October 30, 2009

Program to support research professionals

Program to support research professionals

A new program designed to support research professionals with the knowledge, skills and experiences crucial to job performance is getting under way.

Administered by the Office of Grants & Contract Management (GCM), the Vanderbilt Research Administrator Certification Program (VRACP) offers consistent training to all research administrators at Vanderbilt University Medical Center.

“The people who are hired as administrative staff and grant managers are often on their own in the departments,” said Libby Salberg, J.D., GCM director. “Their training is haphazard, and then the work we see coming into the GCM is uneven — some is great, but some has to be passed back and forth several times before it is compliant.”

“This training is a win-win situation because the research administrators are gaining knowledge and then whatever they produce is in better shape when GCM gets it prior to submission,” Salberg said.

When it is fully launched, the VRACP will offer training on three levels.

The first level, called Research Core Competencies, is currently undergoing a pilot phase. It will cover the basic knowledge a research administrator should have about the research enterprise, the mechanisms for supporting research at VUMC, and how to correctly administer various forms of research support.

The first level is a broad overview. Higher levels will focus more in depth on specific job duties.

The second level is called the STAR Academy, which stands for Specialized Training for Administrators of Research. The third level focuses on advanced institutional policy topics and will include 24 online learning modules.

The pilot cohort, which began training this month, is made up of 20 research administrators from the Departments of Medicine and Finance.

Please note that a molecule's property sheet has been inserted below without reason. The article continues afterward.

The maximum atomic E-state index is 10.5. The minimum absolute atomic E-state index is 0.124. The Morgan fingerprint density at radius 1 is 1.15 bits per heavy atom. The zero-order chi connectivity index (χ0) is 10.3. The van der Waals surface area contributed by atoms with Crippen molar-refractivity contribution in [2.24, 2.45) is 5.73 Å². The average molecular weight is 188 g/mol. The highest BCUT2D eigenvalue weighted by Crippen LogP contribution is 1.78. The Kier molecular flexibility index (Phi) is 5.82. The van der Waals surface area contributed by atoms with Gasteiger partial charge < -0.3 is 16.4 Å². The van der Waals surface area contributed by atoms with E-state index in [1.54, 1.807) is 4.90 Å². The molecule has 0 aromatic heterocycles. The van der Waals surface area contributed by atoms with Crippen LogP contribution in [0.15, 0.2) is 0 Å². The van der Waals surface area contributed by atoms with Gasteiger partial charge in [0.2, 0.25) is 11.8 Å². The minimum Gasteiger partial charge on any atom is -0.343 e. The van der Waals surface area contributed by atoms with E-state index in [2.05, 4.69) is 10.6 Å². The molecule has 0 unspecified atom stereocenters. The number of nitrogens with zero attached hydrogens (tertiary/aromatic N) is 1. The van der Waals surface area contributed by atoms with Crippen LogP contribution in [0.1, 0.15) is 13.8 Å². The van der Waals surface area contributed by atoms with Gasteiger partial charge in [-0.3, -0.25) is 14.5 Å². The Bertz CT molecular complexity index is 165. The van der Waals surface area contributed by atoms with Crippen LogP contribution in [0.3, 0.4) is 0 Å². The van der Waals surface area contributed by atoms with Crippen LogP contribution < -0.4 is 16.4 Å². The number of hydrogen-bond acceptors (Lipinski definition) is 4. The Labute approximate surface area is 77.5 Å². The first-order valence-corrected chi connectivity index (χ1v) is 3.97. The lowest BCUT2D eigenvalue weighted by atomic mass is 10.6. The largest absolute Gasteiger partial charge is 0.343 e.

Participants in the program attend daylong classes two days per month for three consecutive months and complete out-of-class activities. They are assigned a mentor to answer questions, and they must pass a final exam.

Classes include presentations, small group discussions, case studies and other activities. Each day ends with an experiential activity, such as a tour of a lab or clinic, so that the administrators can “see what their efforts lead to, not just the pushing of paper,” Salberg said.

In developing the curriculum, Sam Gannon, education and training manager for GCM, studied similar programs at other institutions, held focus groups with research administrators, explored deficits in the existing body of knowledge and used instructional design practices.

“I knew from the research, the focus groups and my own experiences that the program had to be engaging, experiential, learner-directed, job-relevant and assessment driven,” he said. “I think we've achieved all our goals with the VRACP.”

A second level-one pilot is scheduled to begin in January. Salberg expects to test level-two training in summer 2010, with the third level following in 2011.

For more information on the program, visit www.mc.vanderbilt.edu/gcm.